Day 2: (Note: I just stayed for the first day and the marketing director lead the effort on day 2)

AM: A full review of the previous day with more questions and answers. Afterwards, the employees were divided up into teams to see who could come up with the most blog article ideas, using the same technique we had discussed for ‘content ideas’ the day before.

Afternoon: Video time. Employee teams now produced their own videos (again, using teachings from previous day). Some were more humor based, others more serious, but everyone joined in, and it was huge hit.

PM: Employees reviewed the day’s activities and watched everyone’s videos. Laughs were shared, stronger bonds were formed, and the social media retreat had come to an end.

The Results

The following week, I received this letter from the head of marketing. Please understand that I’m not sharing this note to brag about myself and say, ‘Look at me, I’m awesome.’ Rather, I want companies to realize just how much their social media culture can change in less than 48 hours. Here’s the letter, word for word:

Hi Marcus,

Well, mission accomplished my new dear friend! I am so proud of you and all that you did to rock the entire organization into a new reality. They definitely “got it” after hearing you speak. It was better than I dared imagine. Thank you so much for helping them all understand inbound/content marketing in a new and awesome way. And the coolest part is, not only do they get it… they are EXCITED!

I have been getting text messages, email notes and IMs ever since the retreat from the most unlikely people thanking me. Even the biggest skeptics have made a point to reach out and tell me how much they enjoyed you as a speaker and that they have all these ideas now. It is going to be so very powerful having this many people unified with the same vision and equipped to make it happen.

The full report on Day 2…

Before we could even start on the workshops I was really surprised at all of questions from the audience. I took it as a good sign that people had been ruminating on your content all night and were chomping at the bit for application. So that was cool.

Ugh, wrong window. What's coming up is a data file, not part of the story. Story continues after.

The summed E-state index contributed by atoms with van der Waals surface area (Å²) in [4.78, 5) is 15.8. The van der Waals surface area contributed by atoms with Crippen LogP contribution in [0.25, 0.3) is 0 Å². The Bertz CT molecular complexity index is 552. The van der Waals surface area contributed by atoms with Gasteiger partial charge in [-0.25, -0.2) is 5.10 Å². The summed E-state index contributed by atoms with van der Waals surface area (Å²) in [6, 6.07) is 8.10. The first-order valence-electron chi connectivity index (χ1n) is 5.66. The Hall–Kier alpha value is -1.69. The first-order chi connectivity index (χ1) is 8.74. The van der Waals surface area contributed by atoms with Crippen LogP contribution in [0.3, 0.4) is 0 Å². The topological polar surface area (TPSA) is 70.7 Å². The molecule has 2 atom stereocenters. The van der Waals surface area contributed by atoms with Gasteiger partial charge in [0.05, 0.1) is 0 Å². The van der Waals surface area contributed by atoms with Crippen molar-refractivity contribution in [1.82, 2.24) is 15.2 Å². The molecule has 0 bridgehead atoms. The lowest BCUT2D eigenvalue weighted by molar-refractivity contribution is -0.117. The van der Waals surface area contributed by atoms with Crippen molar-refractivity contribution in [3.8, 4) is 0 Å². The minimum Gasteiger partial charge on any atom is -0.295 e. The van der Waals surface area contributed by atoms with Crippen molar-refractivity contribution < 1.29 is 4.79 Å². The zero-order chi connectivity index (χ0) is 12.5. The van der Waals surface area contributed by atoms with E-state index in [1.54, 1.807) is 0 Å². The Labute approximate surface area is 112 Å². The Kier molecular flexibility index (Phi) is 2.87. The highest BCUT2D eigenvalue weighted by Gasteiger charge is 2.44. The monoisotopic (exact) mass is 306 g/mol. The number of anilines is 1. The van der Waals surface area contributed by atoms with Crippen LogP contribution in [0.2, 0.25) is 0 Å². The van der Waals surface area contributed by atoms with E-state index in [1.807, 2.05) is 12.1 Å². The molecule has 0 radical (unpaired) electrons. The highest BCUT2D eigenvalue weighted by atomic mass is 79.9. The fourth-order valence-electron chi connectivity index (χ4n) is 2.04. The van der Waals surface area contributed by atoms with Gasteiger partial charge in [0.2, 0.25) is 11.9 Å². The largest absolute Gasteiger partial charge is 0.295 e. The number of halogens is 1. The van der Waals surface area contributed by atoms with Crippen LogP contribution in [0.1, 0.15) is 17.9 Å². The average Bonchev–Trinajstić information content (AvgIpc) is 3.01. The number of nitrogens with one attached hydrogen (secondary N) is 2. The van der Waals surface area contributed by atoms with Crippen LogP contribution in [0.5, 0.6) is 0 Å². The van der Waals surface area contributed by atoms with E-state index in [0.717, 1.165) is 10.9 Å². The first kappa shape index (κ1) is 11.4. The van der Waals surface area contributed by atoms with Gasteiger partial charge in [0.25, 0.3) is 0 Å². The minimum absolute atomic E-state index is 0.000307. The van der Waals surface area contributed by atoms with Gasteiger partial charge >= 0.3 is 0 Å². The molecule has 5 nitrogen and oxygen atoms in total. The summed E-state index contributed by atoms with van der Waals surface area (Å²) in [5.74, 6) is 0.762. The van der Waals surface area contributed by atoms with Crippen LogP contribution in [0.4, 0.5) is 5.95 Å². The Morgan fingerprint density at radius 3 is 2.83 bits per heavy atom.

Then the blog title brainstorm contest was the perfect activity to follow-up. All combined, the teams came up with more than 700 blog titles!! (not sure how many duplicates are in there but who cares… over 7-stinking-hundred!!) Ha!

As for the rest of the day, people were wayyyy more into the personal branding exercise than I expected and the videos that people made were hi-larious! Some of them are actually worth keeping and sharing on our website. Matter of fact, Jason C’s was how to fix <insert equipment piece here> simply by changing out the batteries and he had his 6 yr old daughter demonstrate (much like your video of your son demonstrating how to clean a pool). Now he’s going to work on a related blog post so that we can embed the video.

I’m going to follow-up with Josh N again about the pictures tomorrow. I hope to get you something right away!

-K

p.s. I forgot to tell you that the real lasting proof of a successful retreat was the fact that I had 8 blog posts in my inbox by lunch today and many more on the way.

Your Challenge

So there you have it folks. Yes, it can be done. And you can be rest-assured that I will be showing a follow-up to this post in 6 months. But the key here was the fact that the company, instead of segmenting blogging and social media into a small section of employees, decided to start everyone off on the same page, sharing the same vision (see Steve Jobs), and making sure they all understood their importance to such a campaign.

As a poker player would say, they’re All In.

Your Turn:

Great conversation opportunity here folks. First, do you think companies should take the time to have complete buy-in from their employees when it comes to social media? Also, should every employee be involved or should it be more ‘specialized’ and ‘segmented’? And finally, what mistakes have you made/seen in terms of companies embracing the power of social media and content marketing? Fire away my friends. Whether you agree or disagree, your voice needs to be heard.